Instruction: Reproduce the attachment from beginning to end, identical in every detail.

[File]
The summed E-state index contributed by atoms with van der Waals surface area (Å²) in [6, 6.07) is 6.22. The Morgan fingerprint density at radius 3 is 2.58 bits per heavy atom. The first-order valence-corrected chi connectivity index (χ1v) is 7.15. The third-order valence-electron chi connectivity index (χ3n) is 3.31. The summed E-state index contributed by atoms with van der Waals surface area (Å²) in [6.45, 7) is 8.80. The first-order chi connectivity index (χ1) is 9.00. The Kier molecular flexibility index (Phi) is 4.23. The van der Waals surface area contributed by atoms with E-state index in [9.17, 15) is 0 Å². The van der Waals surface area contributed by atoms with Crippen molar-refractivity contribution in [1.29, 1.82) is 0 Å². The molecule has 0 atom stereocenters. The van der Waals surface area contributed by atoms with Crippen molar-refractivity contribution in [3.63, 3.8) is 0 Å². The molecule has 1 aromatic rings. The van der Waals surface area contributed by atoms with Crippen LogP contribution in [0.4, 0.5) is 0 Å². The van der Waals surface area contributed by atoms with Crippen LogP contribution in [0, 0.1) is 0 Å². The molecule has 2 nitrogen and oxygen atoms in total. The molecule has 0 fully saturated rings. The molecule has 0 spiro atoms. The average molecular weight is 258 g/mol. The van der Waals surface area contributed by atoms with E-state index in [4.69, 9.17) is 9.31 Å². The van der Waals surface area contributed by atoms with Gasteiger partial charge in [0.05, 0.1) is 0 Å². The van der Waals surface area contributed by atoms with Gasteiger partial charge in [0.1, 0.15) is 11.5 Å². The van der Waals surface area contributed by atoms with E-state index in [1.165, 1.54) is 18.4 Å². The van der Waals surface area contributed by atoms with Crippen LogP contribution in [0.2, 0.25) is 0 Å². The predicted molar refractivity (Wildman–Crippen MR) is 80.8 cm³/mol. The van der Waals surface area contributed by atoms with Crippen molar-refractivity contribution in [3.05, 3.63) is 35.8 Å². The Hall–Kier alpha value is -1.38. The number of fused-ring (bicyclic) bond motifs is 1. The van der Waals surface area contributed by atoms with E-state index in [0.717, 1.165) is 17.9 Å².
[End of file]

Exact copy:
The summed E-state index contributed by atoms with van der Waals surface area (Å²) in [6, 6.07) is 6.22. The Morgan fingerprint density at radius 3 is 2.58 bits per heavy atom. The first-order valence-corrected chi connectivity index (χ1v) is 7.15. The third-order valence-electron chi connectivity index (χ3n) is 3.31. The summed E-state index contributed by atoms with van der Waals surface area (Å²) in [6.45, 7) is 8.80. The first-order chi connectivity index (χ1) is 9.00. The Kier molecular flexibility index (Phi) is 4.23. The van der Waals surface area contributed by atoms with E-state index in [9.17, 15) is 0 Å². The van der Waals surface area contributed by atoms with Crippen molar-refractivity contribution in [1.29, 1.82) is 0 Å². The molecule has 0 atom stereocenters. The van der Waals surface area contributed by atoms with Crippen molar-refractivity contribution in [3.63, 3.8) is 0 Å². The molecule has 1 aromatic rings. The van der Waals surface area contributed by atoms with Crippen LogP contribution in [0.4, 0.5) is 0 Å². The van der Waals surface area contributed by atoms with Crippen LogP contribution in [0, 0.1) is 0 Å². The molecule has 2 nitrogen and oxygen atoms in total. The molecule has 0 fully saturated rings. The molecule has 0 spiro atoms. The average molecular weight is 258 g/mol. The van der Waals surface area contributed by atoms with E-state index in [4.69, 9.17) is 9.31 Å². The van der Waals surface area contributed by atoms with Gasteiger partial charge in [0.05, 0.1) is 0 Å². The van der Waals surface area contributed by atoms with Gasteiger partial charge in [0.1, 0.15) is 11.5 Å². The van der Waals surface area contributed by atoms with E-state index in [1.165, 1.54) is 18.4 Å². The van der Waals surface area contributed by atoms with Crippen LogP contribution in [0.2, 0.25) is 0 Å². The predicted molar refractivity (Wildman–Crippen MR) is 80.8 cm³/mol. The van der Waals surface area contributed by atoms with Crippen molar-refractivity contribution in [3.05, 3.63) is 35.8 Å². The Hall–Kier alpha value is -1.38. The number of fused-ring (bicyclic) bond motifs is 1. The van der Waals surface area contributed by atoms with E-state index in [0.717, 1.165) is 17.9 Å².